Background

Congratulations, you’ve become the newest detective on the police force. It’s a bright summer day when you get your first case. There’s been a spike in thefts down by the boulevard. More cars are being broken into than in the past three months combined. You investigate the crime scene and get an idea. Sally, owner of Sally’s Scoops, seems to be leaving her store with more cash than usual. Once you get your hands on her income records, you see that the money she earns increases at the same rate as the frequency of car thefts. With this proof, you’re sure you can get Sally locked up for good. But the charges don’t stick – why?

Here’s Why

You jumped to an unfair conclusion. It is true that Sally’s income increases at the same time car thefts increase – the mistake was assuming that one caused the other. With a bit more research, it turns out that a third factor, one you had neglected to consider, caused both increases. It’s summer, so it’s hot – people try to cool off with frozen treats and will leave their car windows down, making it easier for robbers to steal belongings from the vehicle.

Correlation vs Causation 

Correlation does not equal causation. Correlation is a measurement of the strength and direction of the relationship between two or more variables. Causation indicates a similar but different relationship between variables, namely that one variable produces an effect on another variable or causes it.

How It Works

Scatter plots are extremely helpful for determining if and how data correlates. The x-axis tracks change in one variable while the y-axis tracks change in the other variable. By looking at the graph, it’s easy to track changes in both variables, putting a focus on how the data relates to each other.

Data can correlate in five basic ways. Two variables can be strongly or weakly correlated and they can be positively or negatively correlated too. Of course, two variables can show no correlation, which means they don’t share a relationship at all.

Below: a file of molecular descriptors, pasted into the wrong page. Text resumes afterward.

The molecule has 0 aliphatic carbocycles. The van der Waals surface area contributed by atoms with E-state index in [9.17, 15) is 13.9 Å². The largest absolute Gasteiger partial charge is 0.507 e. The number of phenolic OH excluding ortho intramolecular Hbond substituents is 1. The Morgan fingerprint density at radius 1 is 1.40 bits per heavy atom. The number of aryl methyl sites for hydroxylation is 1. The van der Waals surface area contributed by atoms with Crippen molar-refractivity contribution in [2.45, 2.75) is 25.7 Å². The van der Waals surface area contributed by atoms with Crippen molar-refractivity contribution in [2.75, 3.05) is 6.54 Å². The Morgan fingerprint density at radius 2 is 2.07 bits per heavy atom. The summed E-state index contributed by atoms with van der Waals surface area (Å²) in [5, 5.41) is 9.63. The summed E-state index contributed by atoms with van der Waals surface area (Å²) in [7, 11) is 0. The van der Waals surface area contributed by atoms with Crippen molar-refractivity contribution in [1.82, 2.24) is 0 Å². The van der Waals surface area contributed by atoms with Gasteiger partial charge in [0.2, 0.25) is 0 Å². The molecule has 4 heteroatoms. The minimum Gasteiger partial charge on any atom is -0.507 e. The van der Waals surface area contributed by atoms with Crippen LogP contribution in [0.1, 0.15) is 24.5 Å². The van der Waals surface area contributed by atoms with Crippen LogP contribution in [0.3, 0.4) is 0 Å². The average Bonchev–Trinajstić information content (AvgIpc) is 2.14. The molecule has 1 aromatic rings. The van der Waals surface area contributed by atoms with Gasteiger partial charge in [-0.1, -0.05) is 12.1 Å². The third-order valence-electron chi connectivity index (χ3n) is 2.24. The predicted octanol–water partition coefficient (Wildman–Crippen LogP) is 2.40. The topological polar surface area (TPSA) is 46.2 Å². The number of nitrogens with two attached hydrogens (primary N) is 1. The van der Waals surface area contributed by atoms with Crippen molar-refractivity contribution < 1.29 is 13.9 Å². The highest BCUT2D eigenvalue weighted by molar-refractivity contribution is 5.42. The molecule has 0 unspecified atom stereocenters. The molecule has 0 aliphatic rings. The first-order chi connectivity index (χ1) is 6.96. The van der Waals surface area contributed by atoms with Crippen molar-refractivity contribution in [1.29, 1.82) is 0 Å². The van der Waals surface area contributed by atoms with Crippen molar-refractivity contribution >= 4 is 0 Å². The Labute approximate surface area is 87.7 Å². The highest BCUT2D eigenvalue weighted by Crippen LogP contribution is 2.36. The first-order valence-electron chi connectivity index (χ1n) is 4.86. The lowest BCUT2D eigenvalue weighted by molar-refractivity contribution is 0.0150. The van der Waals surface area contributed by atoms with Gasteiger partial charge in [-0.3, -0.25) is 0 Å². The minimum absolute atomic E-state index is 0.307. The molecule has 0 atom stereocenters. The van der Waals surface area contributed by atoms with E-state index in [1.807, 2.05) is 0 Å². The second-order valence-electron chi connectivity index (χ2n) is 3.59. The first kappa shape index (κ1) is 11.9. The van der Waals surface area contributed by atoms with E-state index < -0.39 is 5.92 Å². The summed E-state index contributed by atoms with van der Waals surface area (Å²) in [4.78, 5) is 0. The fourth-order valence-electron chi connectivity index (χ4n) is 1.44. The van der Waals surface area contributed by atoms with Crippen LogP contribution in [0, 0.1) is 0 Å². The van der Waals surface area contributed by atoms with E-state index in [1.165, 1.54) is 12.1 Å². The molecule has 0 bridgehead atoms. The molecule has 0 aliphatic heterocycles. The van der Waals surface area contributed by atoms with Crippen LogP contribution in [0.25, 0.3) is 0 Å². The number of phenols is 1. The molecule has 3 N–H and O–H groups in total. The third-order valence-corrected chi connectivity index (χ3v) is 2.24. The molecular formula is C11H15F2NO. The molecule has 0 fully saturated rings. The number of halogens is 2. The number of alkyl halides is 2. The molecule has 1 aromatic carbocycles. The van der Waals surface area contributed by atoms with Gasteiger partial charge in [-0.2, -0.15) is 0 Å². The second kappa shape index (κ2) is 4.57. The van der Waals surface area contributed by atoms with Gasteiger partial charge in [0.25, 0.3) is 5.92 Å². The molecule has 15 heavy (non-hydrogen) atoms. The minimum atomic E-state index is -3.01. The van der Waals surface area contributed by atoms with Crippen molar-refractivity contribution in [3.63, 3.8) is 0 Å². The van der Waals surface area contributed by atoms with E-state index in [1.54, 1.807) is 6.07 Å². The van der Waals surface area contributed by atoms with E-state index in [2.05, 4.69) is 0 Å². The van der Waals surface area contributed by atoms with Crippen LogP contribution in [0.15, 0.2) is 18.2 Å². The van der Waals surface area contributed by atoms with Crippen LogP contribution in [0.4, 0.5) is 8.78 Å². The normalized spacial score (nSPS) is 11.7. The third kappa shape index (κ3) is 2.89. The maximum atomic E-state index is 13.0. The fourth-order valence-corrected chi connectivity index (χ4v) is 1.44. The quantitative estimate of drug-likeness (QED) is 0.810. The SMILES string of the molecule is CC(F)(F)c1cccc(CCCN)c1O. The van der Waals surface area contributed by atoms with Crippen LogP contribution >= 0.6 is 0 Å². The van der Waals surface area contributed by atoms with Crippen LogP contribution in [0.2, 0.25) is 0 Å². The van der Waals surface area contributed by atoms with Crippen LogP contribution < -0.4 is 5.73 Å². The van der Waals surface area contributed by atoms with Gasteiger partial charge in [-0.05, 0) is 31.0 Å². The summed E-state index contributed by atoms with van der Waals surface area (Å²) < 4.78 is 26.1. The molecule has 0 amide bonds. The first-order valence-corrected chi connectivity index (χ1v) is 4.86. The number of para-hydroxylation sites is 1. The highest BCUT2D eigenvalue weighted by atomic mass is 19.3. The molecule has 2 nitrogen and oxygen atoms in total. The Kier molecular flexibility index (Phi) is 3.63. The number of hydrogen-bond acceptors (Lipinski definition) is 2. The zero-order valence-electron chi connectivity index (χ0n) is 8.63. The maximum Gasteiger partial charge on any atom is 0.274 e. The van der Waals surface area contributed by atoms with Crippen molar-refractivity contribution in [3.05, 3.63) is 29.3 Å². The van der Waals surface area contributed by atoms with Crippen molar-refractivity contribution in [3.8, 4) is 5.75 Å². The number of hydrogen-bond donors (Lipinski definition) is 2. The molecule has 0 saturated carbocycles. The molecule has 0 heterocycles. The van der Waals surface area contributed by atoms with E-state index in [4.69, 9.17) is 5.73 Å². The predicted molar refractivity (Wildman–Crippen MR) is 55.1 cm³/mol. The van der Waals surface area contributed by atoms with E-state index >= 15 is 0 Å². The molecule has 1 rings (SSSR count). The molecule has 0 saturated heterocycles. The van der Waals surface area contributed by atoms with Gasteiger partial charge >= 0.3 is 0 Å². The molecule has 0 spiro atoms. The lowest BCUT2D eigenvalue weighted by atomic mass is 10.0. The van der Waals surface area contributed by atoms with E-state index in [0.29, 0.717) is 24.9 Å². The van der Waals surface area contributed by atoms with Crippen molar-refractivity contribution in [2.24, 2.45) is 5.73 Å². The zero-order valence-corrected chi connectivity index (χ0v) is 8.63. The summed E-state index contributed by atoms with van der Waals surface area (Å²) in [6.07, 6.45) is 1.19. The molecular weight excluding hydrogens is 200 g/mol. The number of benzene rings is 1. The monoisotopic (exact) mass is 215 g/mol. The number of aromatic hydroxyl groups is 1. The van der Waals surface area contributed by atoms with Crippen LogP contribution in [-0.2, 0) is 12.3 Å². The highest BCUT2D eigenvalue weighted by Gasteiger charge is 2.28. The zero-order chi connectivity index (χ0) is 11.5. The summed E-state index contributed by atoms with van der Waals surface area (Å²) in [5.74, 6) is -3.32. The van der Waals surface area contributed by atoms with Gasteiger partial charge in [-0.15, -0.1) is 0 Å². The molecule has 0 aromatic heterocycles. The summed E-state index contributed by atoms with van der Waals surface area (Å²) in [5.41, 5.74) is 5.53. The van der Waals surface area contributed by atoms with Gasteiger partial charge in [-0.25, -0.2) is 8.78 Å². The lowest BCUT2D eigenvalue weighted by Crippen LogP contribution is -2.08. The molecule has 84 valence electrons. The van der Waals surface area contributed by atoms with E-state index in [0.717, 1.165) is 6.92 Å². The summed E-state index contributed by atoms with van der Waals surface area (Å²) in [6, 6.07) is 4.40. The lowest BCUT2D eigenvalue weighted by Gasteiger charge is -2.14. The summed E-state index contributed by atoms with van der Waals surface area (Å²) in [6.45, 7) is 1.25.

One aspect correlation measures is the strength of a relationship between variables. “Strong” and “weak” are describing that relationship. Therefore, if two variables are strongly correlated, that means they have a very close relationship – like the relationship between Sally’s income and the number of thefts at the street by the beach. If you knew how much money Sally took home on Tuesday, you’d probably come up with a very close guess to how many thefts occurred that day, too. Meanwhile, if two variables show a weak correlation, that means their relationship is a little more distant. The number of kitchen knives sold per year and the number of violent crimes per year may weakly correlate, for example. Some people may buy the knives as a weapon, but most of us are just trying to cut up vegetables, so a giant spike in knife sales, one year might show no change in violent crime rates. 

On a scatter plot, you can tell how strongly two variables correlate by drawing a straight line that is as close to as many data points as possible. If data points tend to be close to this line, called a regression line, the correlation is strong between the variables. If data points are farther away from the regression line but still forms a rough line, the correlation is weak between the variables. However, if the data points are distributed so randomly on the scatterplot that it is impossible to draw a neat regression line, then there is no correlation.